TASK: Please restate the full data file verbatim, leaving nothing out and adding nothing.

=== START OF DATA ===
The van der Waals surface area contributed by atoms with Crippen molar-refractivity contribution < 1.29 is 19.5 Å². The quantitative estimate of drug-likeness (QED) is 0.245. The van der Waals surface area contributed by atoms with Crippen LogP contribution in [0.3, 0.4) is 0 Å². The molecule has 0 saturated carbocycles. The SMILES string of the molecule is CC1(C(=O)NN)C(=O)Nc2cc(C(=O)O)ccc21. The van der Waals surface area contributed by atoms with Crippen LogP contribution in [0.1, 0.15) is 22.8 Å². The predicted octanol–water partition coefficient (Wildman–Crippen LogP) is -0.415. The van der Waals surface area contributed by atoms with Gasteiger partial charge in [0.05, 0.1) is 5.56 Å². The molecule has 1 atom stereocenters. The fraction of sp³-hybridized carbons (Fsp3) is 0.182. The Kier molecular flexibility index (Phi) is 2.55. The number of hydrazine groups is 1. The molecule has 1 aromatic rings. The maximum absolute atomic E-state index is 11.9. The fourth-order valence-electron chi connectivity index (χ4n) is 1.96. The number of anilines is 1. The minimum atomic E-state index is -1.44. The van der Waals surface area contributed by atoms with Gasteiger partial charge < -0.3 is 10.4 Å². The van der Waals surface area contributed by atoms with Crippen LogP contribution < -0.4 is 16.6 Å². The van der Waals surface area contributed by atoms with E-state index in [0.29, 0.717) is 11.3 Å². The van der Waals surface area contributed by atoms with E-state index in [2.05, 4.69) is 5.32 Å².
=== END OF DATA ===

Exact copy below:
The van der Waals surface area contributed by atoms with Crippen molar-refractivity contribution < 1.29 is 19.5 Å². The quantitative estimate of drug-likeness (QED) is 0.245. The van der Waals surface area contributed by atoms with Crippen LogP contribution in [0.3, 0.4) is 0 Å². The molecule has 0 saturated carbocycles. The SMILES string of the molecule is CC1(C(=O)NN)C(=O)Nc2cc(C(=O)O)ccc21. The van der Waals surface area contributed by atoms with Crippen LogP contribution in [0.1, 0.15) is 22.8 Å². The predicted octanol–water partition coefficient (Wildman–Crippen LogP) is -0.415. The van der Waals surface area contributed by atoms with Gasteiger partial charge in [0.05, 0.1) is 5.56 Å². The molecule has 1 atom stereocenters. The fraction of sp³-hybridized carbons (Fsp3) is 0.182. The Kier molecular flexibility index (Phi) is 2.55. The number of hydrazine groups is 1. The molecule has 1 aromatic rings. The maximum absolute atomic E-state index is 11.9. The fourth-order valence-electron chi connectivity index (χ4n) is 1.96. The number of anilines is 1. The minimum atomic E-state index is -1.44. The van der Waals surface area contributed by atoms with Gasteiger partial charge < -0.3 is 10.4 Å². The van der Waals surface area contributed by atoms with Crippen LogP contribution < -0.4 is 16.6 Å². The van der Waals surface area contributed by atoms with E-state index in [0.29, 0.717) is 11.3 Å². The van der Waals surface area contributed by atoms with E-state index in [2.05, 4.69) is 5.32 Å².